Recently, I shared in conversation something I’ve noticed while perusing the United States Code: That particular compilation of federal statutes contains some typos. For example, Section 1101 of Title 8 reads, in relevant part:
The term “aggravated felony” means . . . a crime of violence (as defined in section 16 of title 18, but not including a purely political offense) for which the term of imprisonment at least one year . . . .
Similarly, Section 1154 of that title contains the following:
Nothing in this section shall be construed to entitle an immigrant, in behalf of whom a petition under this section is approved, to be admitted the United States as an immigrant under subsection (a), (b), or (c) of section 1153 of this title or as an immediate relative under section 1151(b) of this title if upon his arrival at a port of entry in the United States he is found not to be entitled to such classification.
Section 1201 contains a similar error:
Nothing in this chapter shall be construed to entitle any alien, to whom a visa or other documentation has been issued, to be admitted the United States, if, upon arrival at a port of entry in the United States, he is found to be inadmissible under this chapter, or any other provision of law. The substance of this subsection shall appear upon every visa application.
Section 1226 provides, inter alia,
The Attorney General shall take into custody any alien who . . . is deportable under section 1227(a)(2)(A)(i) of this title on the basis of an offense for which the alien has been sentence to a term of imprisonment of at least 1 year . . . .
And under Section 1356,
One-third of the amounts deposited into the Fraud Prevention and Detection Account shall remain available to the Secretary of State until expended . . . to increase the number diplomatic security personnel assigned exclusively or primarily to the function of preventing and detecting fraud by applicants for visas . . . .
All of the above were taken from the 2006 edition of the U.S. Code, whose eighth title is available (as a 2 MB PDF) from the U.S. House of Representatives’ Office of the Law Revision Counsel. In several of the U.S. Code compilations I’ve encountered, such errors are usually pointed out by footnotes that typically read, “So in original, Probably should be [insert correct terminology here].” FWIW, when I text searched LII’s U.S. Code website for “so in original,” I got over 4,000 hits. I’m not quite sure what to make of that . . . .
Generally, I find such errors to be slightly amusing, but of little significance to whatever I’m researching. After the aforementioned conversation, however, I recalled an instance where a statutory typo yielded a slightly more consequential outcome than mere humor: an acquittal in a criminal trial. In 2010, while a stopped school bus was unloading kids, a driver drove right past that particular school bus. The driver was charged with reckless driving, but acquitted because the Virginia law under which he was charged read, in relevant part,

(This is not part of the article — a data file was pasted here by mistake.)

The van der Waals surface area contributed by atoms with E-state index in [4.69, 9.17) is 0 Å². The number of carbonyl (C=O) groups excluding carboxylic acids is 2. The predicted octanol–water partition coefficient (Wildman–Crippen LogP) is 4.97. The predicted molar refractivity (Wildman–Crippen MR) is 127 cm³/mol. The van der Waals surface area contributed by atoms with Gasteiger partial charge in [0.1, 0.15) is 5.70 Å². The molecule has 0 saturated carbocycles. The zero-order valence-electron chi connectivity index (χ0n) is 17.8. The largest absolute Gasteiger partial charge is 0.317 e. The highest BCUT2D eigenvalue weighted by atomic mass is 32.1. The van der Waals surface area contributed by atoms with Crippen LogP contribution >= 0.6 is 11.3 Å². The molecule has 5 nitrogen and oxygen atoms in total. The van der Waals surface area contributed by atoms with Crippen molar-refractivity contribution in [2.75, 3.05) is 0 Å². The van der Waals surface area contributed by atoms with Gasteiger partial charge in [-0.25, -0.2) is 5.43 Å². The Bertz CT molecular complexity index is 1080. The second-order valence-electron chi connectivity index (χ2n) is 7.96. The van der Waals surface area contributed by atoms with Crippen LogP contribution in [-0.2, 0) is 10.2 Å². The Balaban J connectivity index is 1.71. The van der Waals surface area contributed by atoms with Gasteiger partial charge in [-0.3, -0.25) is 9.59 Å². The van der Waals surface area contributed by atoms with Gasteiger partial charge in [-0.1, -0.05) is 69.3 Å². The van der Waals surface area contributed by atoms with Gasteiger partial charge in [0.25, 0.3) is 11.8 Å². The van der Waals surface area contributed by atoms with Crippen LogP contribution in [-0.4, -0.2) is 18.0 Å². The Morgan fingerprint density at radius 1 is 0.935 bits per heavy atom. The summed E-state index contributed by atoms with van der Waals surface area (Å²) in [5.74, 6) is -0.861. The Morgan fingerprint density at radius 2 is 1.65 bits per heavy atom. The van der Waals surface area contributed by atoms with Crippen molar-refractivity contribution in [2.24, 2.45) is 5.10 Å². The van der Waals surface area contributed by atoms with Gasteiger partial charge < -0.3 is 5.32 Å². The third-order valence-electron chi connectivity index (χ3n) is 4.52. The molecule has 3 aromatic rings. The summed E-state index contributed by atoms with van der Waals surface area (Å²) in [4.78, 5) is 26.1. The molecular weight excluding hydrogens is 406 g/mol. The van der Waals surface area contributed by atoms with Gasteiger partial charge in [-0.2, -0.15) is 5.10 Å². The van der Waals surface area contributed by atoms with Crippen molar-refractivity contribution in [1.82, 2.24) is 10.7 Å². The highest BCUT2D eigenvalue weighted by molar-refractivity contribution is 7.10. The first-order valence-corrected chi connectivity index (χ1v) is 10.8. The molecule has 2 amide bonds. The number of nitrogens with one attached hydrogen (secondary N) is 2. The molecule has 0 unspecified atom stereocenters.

A person is guilty of reckless driving who fails to stop, when approaching from any direction, any school bus which is stopped on any highway, private road or school driveway for the purpose of taking on or discharging children . . . .
. . . and of course the driver in question had not “fail[ed] to stop . . . any school bus which is stopped . . . .” As related in this rather amusing Washington Post article (HT Orin Kerr), the driver’s lawyer took the case before the Fairfax Circuit Court, pointed to the statutory text, cited Virginia Supreme Court precedent, introduced a GMU English professor’s grammatical analysis of the statute, and won a judicial acquittal. Both the judge and defense attorney agreed, however, that the law was flawed and in need of correction.
A person driving a motor vehicle shall stop such vehicle when approaching, from any direction, any school bus which is stopped on any highway, private road or school driveway for the purpose of taking on or discharging children . . . and shall remain stopped until all the persons are clear of the highway, private road or school driveway and the bus is put in motion; any person violating the foregoing is guilty of reckless driving.
Now if only Congress could fix that “zone of death” out west . . . .
 8 U.S.C. § 1101(a)(43) (2006) (emphasis added) (footnote omitted).
 Id. § 1154(e) (emphasis added) (footnote omitted).
 Id. § 1201(h) (emphasis added) (footnote omitted).
 Id. § 1226(c)(1) (emphasis added) (footnote omitted).
 Id. § 1356(v)(2)(A) (emphasis added) (footnote omitted).
 Va. Code Ann. § 46.2-859 (2006).
 See Act of Mar. 22, 2011, Ch. 326, § 1, available at http://lis.virginia.gov/cgi-bin/legp604.exe?111+ful+CHAP0326+pdf.
 Va. Code Ann. § 46.2-859 (2011).
 See Brian C. Kalt, The Perfect Crime, 93 Geo. L.J. 675 (2004-2005), available at http://digitalcommons.law.msu.edu/facpubs/19/. Three years later, Professor Kalt published a follow-up article discussing his failed attempts at lobbying Congress to fix this problem. See Brian C. Kalt, Tabloid Constitutionalism: How a Bill Doesn’t Become a Law, 96 Geo. L.J. 1971 (2008), available at http://digitalcommons.law.msu.edu/facpubs/20/.